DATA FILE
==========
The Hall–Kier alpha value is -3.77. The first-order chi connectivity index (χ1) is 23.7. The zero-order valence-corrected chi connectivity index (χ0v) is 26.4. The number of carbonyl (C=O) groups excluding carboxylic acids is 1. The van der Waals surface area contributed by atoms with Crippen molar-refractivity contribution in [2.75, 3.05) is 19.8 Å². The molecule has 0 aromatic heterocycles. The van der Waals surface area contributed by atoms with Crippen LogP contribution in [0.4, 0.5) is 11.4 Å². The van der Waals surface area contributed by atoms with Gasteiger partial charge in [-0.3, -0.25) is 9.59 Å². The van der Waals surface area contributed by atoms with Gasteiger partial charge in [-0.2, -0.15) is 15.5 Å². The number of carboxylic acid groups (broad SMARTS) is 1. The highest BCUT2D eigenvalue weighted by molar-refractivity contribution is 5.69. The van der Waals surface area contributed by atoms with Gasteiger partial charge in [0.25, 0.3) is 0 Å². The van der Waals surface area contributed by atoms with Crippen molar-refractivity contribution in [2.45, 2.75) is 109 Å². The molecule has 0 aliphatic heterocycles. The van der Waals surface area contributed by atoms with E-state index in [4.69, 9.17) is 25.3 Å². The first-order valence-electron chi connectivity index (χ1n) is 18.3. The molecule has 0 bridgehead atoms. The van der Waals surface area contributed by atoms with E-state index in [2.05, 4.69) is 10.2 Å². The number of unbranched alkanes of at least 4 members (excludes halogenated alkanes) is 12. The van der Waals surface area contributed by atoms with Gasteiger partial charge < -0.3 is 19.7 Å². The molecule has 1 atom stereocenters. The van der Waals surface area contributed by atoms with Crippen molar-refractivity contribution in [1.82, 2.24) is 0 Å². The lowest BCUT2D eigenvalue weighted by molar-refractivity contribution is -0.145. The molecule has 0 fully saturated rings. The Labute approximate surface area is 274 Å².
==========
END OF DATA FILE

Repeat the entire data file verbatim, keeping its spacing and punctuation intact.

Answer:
The Hall–Kier alpha value is -3.77. The first-order chi connectivity index (χ1) is 23.7. The zero-order valence-corrected chi connectivity index (χ0v) is 26.4. The number of carbonyl (C=O) groups excluding carboxylic acids is 1. The van der Waals surface area contributed by atoms with Crippen molar-refractivity contribution in [2.75, 3.05) is 19.8 Å². The molecule has 0 aromatic heterocycles. The van der Waals surface area contributed by atoms with Crippen LogP contribution in [0.4, 0.5) is 11.4 Å². The van der Waals surface area contributed by atoms with Gasteiger partial charge in [-0.3, -0.25) is 9.59 Å². The van der Waals surface area contributed by atoms with Gasteiger partial charge in [-0.2, -0.15) is 15.5 Å². The number of carboxylic acid groups (broad SMARTS) is 1. The highest BCUT2D eigenvalue weighted by molar-refractivity contribution is 5.69. The van der Waals surface area contributed by atoms with Gasteiger partial charge in [0.25, 0.3) is 0 Å². The van der Waals surface area contributed by atoms with Crippen molar-refractivity contribution in [2.45, 2.75) is 109 Å². The molecule has 0 aliphatic heterocycles. The van der Waals surface area contributed by atoms with E-state index in [4.69, 9.17) is 25.3 Å². The first-order valence-electron chi connectivity index (χ1n) is 18.3. The molecule has 0 bridgehead atoms. The van der Waals surface area contributed by atoms with E-state index in [2.05, 4.69) is 10.2 Å². The number of unbranched alkanes of at least 4 members (excludes halogenated alkanes) is 12. The van der Waals surface area contributed by atoms with Gasteiger partial charge < -0.3 is 19.7 Å². The molecule has 1 atom stereocenters. The van der Waals surface area contributed by atoms with Crippen molar-refractivity contribution in [1.82, 2.24) is 0 Å². The lowest BCUT2D eigenvalue weighted by molar-refractivity contribution is -0.145. The molecule has 0 fully saturated rings. The Labute approximate surface area is 274 Å².